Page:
Thurmond was responsible for arguably the most inflammatory rhetoric ever unleashed during a presidential campaign

In mid-May of that year, Thurmond gave a fiery speech in Jackson, Miss., at an event that attracted fellow “Dixiecrats” — as the States’ Rights Democratic Party had been dubbed by a Charlotte, N.C., newspaper editor, much to Thurmond’s displeasure — as well as various hate groups like the Ku Klux Klan. In his remarks, he declared that “white and Negro races” both benefited from segregation. “No decent and self-respecting Negro would ask for a law to force people to accept him where he is not wanted,” said Thurmond. “They themselves do not want social mingling. They are entitled to equality of opportunity, and they will get it through our efforts. But all the laws of Washington, and all the bayonets of the Army, cannot force the Negro into our homes, our schools, our churches and our places of recreation.”

The formal split of the Democratic Party occurred after Truman won the nomination at the convention in July. Southern Democrats then drafted Thurmond as the Dixiecrat candidate. As U.S. political historian Joseph Crespino points out in his biography of Thurmond, at one Dixiecrat convention in Birmingham, Ala., which was broadcast nationally on the radio, CBS, NBC and ABC had to halt their live coverage because the speeches were so racist. Caught up in the moment, Thurmond, who was speaking off-the-cuff, declared in the official version of his speech: “I want to tell you ladies and gentlemen, that there’s not enough troops in the army to force the Southern people to break down segregation and admit the ‘Nigra’ race into our theaters, into our swimming pools, into our homes and into our churches.” Crespino, who has analyzed the speech carefully, insists that “Nigra” was actually the N-word, a derogatory term Thurmond usually avoided, though not on this occasion, when he was playing to a large crowd.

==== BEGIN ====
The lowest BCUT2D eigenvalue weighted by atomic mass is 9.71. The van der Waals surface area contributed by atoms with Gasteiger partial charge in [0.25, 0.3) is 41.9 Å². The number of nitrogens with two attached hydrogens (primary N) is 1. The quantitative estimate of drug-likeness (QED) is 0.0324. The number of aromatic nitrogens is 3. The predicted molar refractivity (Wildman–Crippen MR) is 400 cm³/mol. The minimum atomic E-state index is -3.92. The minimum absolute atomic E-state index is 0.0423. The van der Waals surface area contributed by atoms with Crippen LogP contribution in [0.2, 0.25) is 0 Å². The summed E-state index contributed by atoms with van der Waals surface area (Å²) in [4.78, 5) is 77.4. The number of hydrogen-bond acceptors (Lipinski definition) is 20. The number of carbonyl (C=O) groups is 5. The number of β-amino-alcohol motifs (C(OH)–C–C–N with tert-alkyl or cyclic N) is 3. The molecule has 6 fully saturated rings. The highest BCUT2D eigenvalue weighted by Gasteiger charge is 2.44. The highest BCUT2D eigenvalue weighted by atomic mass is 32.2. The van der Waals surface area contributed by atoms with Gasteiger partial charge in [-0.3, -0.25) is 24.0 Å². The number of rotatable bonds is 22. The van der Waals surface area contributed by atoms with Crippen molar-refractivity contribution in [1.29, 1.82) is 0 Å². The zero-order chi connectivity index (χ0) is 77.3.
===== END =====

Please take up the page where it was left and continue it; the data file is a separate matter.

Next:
During the remainder of the campaign, Thurmond continued to insult Truman as “forcing himself” on the Democratic Party, suggested a link between civil rights advocates and communists and portrayed himself as a “friend of the Negro.” On election day, the Dixiecrats managed only 2.4 per cent of the popular vote and won four southern states, while Truman won 49.6 per cent of the popular vote and 28 states (to Dewey’s 45.1 per cent and 16 states). It was hardly a decisive victory. While the Dixiecrats soon faded, the Democratic hold on the “Solid South” eventually ended with the passage of more civil rights legislation by Truman’s successors.

As for Strom Thurmond, his political career was hardly tarnished by the debacle of 1948. He was elected as a South Carolina senator in 1956 and served for almost the next five decades, until his death in June 2003. Though he was compelled to change with the times, he never really repudiated his pro-segregation stand. It was parochialism, a narrow-minded way of seeing the world that afflicts Donald Trump, as well.

National Post

Historian and writer Allan Levine’s most recent book is Toronto: Biography of a City.